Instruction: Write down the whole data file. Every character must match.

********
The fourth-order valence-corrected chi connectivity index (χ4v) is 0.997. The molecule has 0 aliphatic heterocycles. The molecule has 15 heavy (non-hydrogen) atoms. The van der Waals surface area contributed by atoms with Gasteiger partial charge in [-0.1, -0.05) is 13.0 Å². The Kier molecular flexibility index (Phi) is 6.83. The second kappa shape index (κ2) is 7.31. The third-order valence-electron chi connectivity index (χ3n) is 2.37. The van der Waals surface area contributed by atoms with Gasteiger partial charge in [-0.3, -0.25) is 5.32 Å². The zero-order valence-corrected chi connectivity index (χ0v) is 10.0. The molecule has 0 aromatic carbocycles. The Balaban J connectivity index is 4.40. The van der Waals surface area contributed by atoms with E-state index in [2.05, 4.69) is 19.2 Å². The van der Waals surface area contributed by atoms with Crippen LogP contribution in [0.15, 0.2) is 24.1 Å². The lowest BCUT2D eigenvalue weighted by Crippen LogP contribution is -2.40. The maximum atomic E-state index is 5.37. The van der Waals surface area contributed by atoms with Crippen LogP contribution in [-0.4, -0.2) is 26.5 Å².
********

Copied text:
The fourth-order valence-corrected chi connectivity index (χ4v) is 0.997. The molecule has 0 aliphatic heterocycles. The molecule has 15 heavy (non-hydrogen) atoms. The van der Waals surface area contributed by atoms with Gasteiger partial charge in [-0.1, -0.05) is 13.0 Å². The Kier molecular flexibility index (Phi) is 6.83. The second kappa shape index (κ2) is 7.31. The third-order valence-electron chi connectivity index (χ3n) is 2.37. The van der Waals surface area contributed by atoms with Gasteiger partial charge in [-0.3, -0.25) is 5.32 Å². The zero-order valence-corrected chi connectivity index (χ0v) is 10.0. The molecule has 0 aromatic carbocycles. The Balaban J connectivity index is 4.40. The van der Waals surface area contributed by atoms with E-state index in [2.05, 4.69) is 19.2 Å². The van der Waals surface area contributed by atoms with Crippen LogP contribution in [0.15, 0.2) is 24.1 Å². The lowest BCUT2D eigenvalue weighted by Crippen LogP contribution is -2.40. The maximum atomic E-state index is 5.37. The van der Waals surface area contributed by atoms with Crippen LogP contribution in [-0.4, -0.2) is 26.5 Å².